Early in his university studies as a mechanical engineer, Christopher Hunter thought he wanted to be an aerospace engineer. But after working part-time for five years as an emergency medical responder, he discovered he was more interested in using his engineering expertise to address medical, rather than industrial, challenges. As he advanced through his PhD and then post-doctoral work in the rapidly emerging field of bioengineering, he decided to focus his research efforts on an enduring medical mystery: how and why human spinal discs break down and cause severe back pain.
“Disc-related back pain is a common and debilitating disorder,” says Hunter, an associate professor of mechanical engineering at the University of Calgary and a member of the university’s Centre for Bioengineering Research and Education. “But there’s still a lot we don’t know about why discs fail and what we can do to treat patients who are suffering.”
Hunter is currently one of only a handful of researchers worldwide investigating the role of specialized cells known as notochordal cells, which help build spinal discs in the human embryo. He is also conducting leading-edge research into how new tissue-engineering technologies might be used to grow a living disc in the lab that could then be used to replace a failing one.
Disc-related back pain affects an estimated 50,000 Canadians. Because such pain has a severe impact on a person’s mobility and quality of life, it results in more than 30 million restricted-activity days and costs the economy between $5 billion and $10 billion annually. While arthritis is about 10 times more common than back pain, Hunter notes that it costs the economy about one-tenth as much. “The fact is that if you’ve got a bum knee, you can probably still manage to get to work,” he says. “If you’ve got a bad back, that’s likely it for the day.”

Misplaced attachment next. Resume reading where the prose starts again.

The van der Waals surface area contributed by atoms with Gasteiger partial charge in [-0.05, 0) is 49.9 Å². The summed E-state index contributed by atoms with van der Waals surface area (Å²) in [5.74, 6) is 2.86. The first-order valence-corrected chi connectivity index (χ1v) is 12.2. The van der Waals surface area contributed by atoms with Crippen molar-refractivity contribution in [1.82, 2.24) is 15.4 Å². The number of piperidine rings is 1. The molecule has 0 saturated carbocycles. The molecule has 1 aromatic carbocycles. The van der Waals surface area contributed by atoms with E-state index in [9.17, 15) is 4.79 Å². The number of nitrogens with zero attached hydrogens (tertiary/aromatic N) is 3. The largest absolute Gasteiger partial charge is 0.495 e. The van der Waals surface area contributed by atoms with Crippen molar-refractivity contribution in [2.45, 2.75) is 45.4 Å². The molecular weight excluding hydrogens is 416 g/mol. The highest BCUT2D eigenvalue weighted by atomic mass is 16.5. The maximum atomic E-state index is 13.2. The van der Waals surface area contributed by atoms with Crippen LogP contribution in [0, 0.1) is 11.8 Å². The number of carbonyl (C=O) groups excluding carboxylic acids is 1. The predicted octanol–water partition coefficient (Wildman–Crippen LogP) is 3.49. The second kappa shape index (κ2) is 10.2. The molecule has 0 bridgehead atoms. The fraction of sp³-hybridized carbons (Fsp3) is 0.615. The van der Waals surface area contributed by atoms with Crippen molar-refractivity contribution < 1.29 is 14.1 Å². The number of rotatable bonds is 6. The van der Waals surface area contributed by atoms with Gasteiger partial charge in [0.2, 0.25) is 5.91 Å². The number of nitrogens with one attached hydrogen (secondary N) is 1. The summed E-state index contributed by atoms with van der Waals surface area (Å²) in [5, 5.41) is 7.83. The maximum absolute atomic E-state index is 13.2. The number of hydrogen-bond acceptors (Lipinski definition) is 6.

Discs, the flexible parts of the spine between the vertebrae, are made up of a gelatinous core surrounded by flexible fibrous tissue. They cushion the bones and provide a degree of shock absorption. The exact causes of disc degeneration remain unknown. “A growing body of evidence suggests a strong genetic factor,” says Hunter. “Some of us are just predisposed.” There is also evidence that mechanical aspects, such as overload and chronic overuse and even smoking and obesity, could also be risk factors. “But could I point at somebody and say, ‘You have a certain risk of getting disc degeneration’? Absolutely not.”
Another enduring mystery is the pain that may or may not accompany disc degeneration. Disc failure does not always cause pain, and back pain is not always caused by disc failure. “You can look at the MRI of some individuals where a disc looks terrible, but they have no pain,” says Hunter. “And sometimes you can MRI people whose discs look fine, and they are screaming in agony. So we don’t even know where that pain is coming from.”